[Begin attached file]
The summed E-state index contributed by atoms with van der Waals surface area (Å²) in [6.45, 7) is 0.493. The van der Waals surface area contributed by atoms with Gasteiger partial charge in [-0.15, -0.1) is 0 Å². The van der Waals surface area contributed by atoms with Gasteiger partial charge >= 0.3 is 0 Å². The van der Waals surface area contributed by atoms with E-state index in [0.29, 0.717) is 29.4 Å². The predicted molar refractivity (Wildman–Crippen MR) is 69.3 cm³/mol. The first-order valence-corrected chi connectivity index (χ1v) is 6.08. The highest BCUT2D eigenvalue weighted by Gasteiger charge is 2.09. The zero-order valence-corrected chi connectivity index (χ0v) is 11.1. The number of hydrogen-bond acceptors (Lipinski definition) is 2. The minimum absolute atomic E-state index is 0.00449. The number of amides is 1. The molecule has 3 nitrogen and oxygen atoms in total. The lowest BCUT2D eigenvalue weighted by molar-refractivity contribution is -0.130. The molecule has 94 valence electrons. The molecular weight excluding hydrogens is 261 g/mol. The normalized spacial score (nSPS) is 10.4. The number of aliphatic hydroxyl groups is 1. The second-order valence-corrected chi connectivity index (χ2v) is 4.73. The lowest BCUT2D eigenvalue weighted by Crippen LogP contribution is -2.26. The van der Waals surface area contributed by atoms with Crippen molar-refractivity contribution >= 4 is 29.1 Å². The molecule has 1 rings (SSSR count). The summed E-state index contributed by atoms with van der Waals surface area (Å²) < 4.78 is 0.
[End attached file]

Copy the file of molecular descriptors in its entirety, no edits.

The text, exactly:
The summed E-state index contributed by atoms with van der Waals surface area (Å²) in [6.45, 7) is 0.493. The van der Waals surface area contributed by atoms with Gasteiger partial charge in [-0.15, -0.1) is 0 Å². The van der Waals surface area contributed by atoms with Gasteiger partial charge >= 0.3 is 0 Å². The van der Waals surface area contributed by atoms with E-state index in [0.29, 0.717) is 29.4 Å². The predicted molar refractivity (Wildman–Crippen MR) is 69.3 cm³/mol. The first-order valence-corrected chi connectivity index (χ1v) is 6.08. The highest BCUT2D eigenvalue weighted by Gasteiger charge is 2.09. The zero-order valence-corrected chi connectivity index (χ0v) is 11.1. The number of hydrogen-bond acceptors (Lipinski definition) is 2. The minimum absolute atomic E-state index is 0.00449. The number of amides is 1. The molecule has 3 nitrogen and oxygen atoms in total. The lowest BCUT2D eigenvalue weighted by molar-refractivity contribution is -0.130. The molecule has 94 valence electrons. The molecular weight excluding hydrogens is 261 g/mol. The normalized spacial score (nSPS) is 10.4. The number of aliphatic hydroxyl groups is 1. The second-order valence-corrected chi connectivity index (χ2v) is 4.73. The lowest BCUT2D eigenvalue weighted by Crippen LogP contribution is -2.26. The van der Waals surface area contributed by atoms with Crippen molar-refractivity contribution >= 4 is 29.1 Å². The molecule has 1 rings (SSSR count). The summed E-state index contributed by atoms with van der Waals surface area (Å²) < 4.78 is 0.